Is PC processing power finally matching the aspirations of PC musicians? We debate the issue, as well as bringing you another crop of news, tips and ideas.
As I write this in early 2005, the year is predicted to be one of enormous turbulence for the hi-tech sector, with plenty more mergers, acquisitions, and alliances forecast. I'm sure part of the problem in the domestic PC market is simply that many people already have a computer that's quite fast enough for their purposes, and don't intend to update it in the near future. But are we musicians also getting to the point where processing power is finally keeping pace with our aspirations?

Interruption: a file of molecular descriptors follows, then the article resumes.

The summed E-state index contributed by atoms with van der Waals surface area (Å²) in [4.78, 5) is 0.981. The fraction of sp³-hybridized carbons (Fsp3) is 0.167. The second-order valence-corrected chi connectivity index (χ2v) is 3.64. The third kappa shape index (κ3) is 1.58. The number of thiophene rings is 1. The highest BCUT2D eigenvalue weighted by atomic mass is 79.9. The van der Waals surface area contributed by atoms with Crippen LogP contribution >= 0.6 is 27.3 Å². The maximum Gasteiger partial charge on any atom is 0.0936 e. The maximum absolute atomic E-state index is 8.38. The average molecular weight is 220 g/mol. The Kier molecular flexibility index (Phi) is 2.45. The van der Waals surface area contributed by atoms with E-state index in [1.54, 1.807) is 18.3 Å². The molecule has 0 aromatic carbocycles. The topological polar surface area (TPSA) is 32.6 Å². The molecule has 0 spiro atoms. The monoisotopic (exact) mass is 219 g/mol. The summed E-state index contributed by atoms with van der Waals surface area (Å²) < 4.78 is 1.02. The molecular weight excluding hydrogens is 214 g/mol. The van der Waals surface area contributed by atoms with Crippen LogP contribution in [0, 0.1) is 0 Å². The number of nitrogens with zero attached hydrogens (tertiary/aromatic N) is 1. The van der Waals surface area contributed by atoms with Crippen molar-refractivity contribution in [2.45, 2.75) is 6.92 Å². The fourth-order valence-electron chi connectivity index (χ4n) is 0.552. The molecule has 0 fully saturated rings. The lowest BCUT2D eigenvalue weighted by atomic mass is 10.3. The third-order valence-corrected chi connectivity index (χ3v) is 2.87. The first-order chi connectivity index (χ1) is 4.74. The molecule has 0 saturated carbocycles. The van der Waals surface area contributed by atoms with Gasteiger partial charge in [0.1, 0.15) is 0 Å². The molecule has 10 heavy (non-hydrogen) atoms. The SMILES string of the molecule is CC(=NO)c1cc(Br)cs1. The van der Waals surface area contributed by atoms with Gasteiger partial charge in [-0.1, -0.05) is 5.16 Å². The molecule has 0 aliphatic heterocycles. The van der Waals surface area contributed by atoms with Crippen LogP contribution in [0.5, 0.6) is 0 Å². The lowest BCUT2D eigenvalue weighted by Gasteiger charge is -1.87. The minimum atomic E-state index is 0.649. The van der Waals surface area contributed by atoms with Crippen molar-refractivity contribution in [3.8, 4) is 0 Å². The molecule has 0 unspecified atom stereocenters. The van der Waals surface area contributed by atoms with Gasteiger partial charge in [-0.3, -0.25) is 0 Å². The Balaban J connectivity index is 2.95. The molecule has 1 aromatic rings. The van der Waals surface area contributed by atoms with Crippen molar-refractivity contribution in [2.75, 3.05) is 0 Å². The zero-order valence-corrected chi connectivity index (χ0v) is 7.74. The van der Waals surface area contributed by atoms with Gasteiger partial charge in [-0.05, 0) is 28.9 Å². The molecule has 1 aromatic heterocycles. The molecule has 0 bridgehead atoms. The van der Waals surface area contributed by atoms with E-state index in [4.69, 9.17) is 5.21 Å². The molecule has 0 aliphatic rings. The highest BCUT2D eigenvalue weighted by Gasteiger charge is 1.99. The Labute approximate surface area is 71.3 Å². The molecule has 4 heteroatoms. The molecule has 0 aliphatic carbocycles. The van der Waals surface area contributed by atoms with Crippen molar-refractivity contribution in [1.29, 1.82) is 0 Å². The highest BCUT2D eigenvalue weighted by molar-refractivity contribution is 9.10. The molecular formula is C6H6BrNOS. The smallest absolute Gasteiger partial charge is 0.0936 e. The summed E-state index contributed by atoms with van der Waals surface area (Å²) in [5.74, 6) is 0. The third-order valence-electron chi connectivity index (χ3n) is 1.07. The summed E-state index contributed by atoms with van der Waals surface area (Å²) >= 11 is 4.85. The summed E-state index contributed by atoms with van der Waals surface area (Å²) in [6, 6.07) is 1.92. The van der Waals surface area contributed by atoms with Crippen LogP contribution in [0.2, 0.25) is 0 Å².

When I first started reviewing software-based PC effects, even a single reverb could only be applied as an off-line process because its CPU overhead was greater than 100 percent. Then, as clock speeds increased and coding algorithms became ever more optimised, real-time audio effect processing became possible (around 1997), and we were finally able to alter software reverb parameters and hear the results while we did so. This was a revelation!
Mind you, a decent reverb plug-in could still consume almost 100 percent of the resources of a Pentium 100MHz PC, and it wasn't until the next generation of processors (in my case, a 300MHz Pentium II in 1998) that we could run several plug-ins simultaneously, as well as a few voices from an early soft synth such as Native Instruments' Generator (the forerunner to Reaktor) or the (at the time) revolutionary Gigasampler, with its sample streaming.